A follow-on action I outlined was to document the all-star selections over a longer period of time, thereby putting 2008 and 2009 into clearer perspective. In doing so, 2004 was about as far back as I could go to be sure of having an apples-to-apples comparison considering franchise and league changes.
This window allows a view of three seasons prior to Jeff Luhnow ascending to the farm director’s role, which occurred in September, 2006, and three after. He had assumed full responsibility for the Cardinals drafts starting in 2005.
The top six primary farm clubs are included in the following analysis.
Cardinals minor league all-stars, 2004-2009
As the data indicates, the total level of all-stars was basically constant from 2004 through 2006. However, looking deeper, one can see the beginnings of growth in the short-season A New York-Penn League in 2005. That also marked the year considered by many to have been the first turnaround draft for the system.
In 2006, the yearly increases were taking root in A and A-Advanced and by 2007, the bulge arrived at Double-A along with continued growth at A-Advanced. The huge expansion in total all-stars that occurred in 2007 was almost totally fueled by the Double-A success.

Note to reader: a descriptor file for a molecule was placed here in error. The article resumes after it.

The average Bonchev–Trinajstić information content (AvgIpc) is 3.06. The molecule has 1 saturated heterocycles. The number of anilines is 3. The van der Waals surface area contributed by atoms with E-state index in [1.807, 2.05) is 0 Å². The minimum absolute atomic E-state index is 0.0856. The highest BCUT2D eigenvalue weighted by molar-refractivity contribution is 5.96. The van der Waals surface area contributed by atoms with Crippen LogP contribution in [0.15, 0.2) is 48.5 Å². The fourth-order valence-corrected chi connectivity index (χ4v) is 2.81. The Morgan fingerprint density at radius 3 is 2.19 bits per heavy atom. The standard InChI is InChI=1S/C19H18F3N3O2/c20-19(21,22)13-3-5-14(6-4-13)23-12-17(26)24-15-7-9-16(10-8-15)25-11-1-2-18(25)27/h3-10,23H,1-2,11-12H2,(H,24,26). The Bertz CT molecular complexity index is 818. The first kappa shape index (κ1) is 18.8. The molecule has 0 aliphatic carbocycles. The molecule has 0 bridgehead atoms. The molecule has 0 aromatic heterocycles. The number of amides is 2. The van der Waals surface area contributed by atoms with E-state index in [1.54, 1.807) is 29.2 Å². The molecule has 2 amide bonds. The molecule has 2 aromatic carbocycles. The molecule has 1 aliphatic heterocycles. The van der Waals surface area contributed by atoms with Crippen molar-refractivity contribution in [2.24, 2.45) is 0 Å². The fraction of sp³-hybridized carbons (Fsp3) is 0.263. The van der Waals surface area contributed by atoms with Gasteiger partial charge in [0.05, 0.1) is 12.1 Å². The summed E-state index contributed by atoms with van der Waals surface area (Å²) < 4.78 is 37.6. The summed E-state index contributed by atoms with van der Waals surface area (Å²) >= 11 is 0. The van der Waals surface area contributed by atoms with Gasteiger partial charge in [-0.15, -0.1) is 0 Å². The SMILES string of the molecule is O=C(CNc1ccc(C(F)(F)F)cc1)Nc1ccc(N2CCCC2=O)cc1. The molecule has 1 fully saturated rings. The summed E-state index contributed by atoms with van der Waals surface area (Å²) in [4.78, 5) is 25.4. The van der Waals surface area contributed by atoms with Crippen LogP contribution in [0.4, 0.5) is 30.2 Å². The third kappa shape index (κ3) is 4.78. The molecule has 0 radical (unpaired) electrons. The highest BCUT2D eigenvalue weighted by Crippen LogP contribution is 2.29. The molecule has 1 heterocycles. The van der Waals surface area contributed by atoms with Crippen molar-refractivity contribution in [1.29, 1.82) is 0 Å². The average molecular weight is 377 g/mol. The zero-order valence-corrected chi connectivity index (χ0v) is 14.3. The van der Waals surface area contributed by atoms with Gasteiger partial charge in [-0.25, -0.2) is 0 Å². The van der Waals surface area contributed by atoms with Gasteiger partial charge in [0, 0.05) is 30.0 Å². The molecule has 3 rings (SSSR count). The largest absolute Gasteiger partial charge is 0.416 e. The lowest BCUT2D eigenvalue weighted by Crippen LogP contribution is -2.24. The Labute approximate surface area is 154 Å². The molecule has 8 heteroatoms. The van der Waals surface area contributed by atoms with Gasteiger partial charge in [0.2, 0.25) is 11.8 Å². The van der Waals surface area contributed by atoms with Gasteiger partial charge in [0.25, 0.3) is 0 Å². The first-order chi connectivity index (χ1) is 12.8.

Key names from the 2005 draft that helped drive the changes in the system in 2006 and 2007 were Colby Rasmus (first round), Bryan Anderson (fourth round) and Jaime Garcia (22nd round). All three were all-stars in the 2006 Midwest League and in the Double-A Texas League the following season.
In terms of total all-stars and by-level distribution, 2008 remained consistent with the high-water point in 2007.
The second wave of multi-year all-stars that helped sustain that level, a year behind the aforementioned group, include 2006 draftees Allen Craig (pictured – eighth round) and Luke Gregerson (28nd round). Both were A-Advanced all-stars in 2007 and Double-A stars in 2008.
This past summer’s overall decline in all-stars represented a return to the previous 2004-2006 level. The quantity of all-stars at the highest levels of the system was flat in 2009 compared to 2008, while there was a considerable drop at the class A levels. Players at those levels are younger, sourced from the most recent drafts.
Unless there is a significant turnaround in the quantity of 2010 all-stars, my feeling is that the 2007-2008 growth in total all-stars represented a spike from the strong 2005 draft and to a lesser extent 2006 that could not be sustained by later classes of Cardinals draftees.